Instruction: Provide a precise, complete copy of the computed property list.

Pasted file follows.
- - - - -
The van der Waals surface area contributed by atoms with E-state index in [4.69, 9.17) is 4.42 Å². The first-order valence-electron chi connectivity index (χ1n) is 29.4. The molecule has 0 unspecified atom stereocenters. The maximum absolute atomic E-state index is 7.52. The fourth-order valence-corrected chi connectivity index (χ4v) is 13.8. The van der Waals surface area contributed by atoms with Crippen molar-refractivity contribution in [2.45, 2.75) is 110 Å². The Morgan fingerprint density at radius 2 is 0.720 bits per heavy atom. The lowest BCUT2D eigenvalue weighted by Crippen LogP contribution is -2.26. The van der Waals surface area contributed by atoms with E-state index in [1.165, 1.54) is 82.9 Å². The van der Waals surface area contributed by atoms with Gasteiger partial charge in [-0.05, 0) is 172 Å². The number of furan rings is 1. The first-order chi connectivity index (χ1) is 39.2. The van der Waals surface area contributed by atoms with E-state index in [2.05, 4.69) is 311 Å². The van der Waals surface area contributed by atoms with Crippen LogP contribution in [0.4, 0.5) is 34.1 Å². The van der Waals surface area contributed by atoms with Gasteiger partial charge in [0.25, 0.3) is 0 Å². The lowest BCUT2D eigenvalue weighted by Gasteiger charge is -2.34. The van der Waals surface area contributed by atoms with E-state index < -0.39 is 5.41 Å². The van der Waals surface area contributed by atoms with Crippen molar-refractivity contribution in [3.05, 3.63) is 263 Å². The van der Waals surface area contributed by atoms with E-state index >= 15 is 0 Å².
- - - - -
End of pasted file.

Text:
The van der Waals surface area contributed by atoms with E-state index in [4.69, 9.17) is 4.42 Å². The first-order valence-electron chi connectivity index (χ1n) is 29.4. The molecule has 0 unspecified atom stereocenters. The maximum absolute atomic E-state index is 7.52. The fourth-order valence-corrected chi connectivity index (χ4v) is 13.8. The van der Waals surface area contributed by atoms with Crippen molar-refractivity contribution in [2.45, 2.75) is 110 Å². The Morgan fingerprint density at radius 2 is 0.720 bits per heavy atom. The lowest BCUT2D eigenvalue weighted by Crippen LogP contribution is -2.26. The van der Waals surface area contributed by atoms with E-state index in [1.165, 1.54) is 82.9 Å². The van der Waals surface area contributed by atoms with Gasteiger partial charge in [-0.05, 0) is 172 Å². The number of furan rings is 1. The first-order chi connectivity index (χ1) is 39.2. The van der Waals surface area contributed by atoms with E-state index in [2.05, 4.69) is 311 Å². The van der Waals surface area contributed by atoms with Crippen LogP contribution in [0.4, 0.5) is 34.1 Å². The van der Waals surface area contributed by atoms with Gasteiger partial charge in [0.25, 0.3) is 0 Å². The lowest BCUT2D eigenvalue weighted by Gasteiger charge is -2.34. The van der Waals surface area contributed by atoms with E-state index < -0.39 is 5.41 Å². The van der Waals surface area contributed by atoms with Crippen molar-refractivity contribution in [3.05, 3.63) is 263 Å². The van der Waals surface area contributed by atoms with E-state index >= 15 is 0 Å².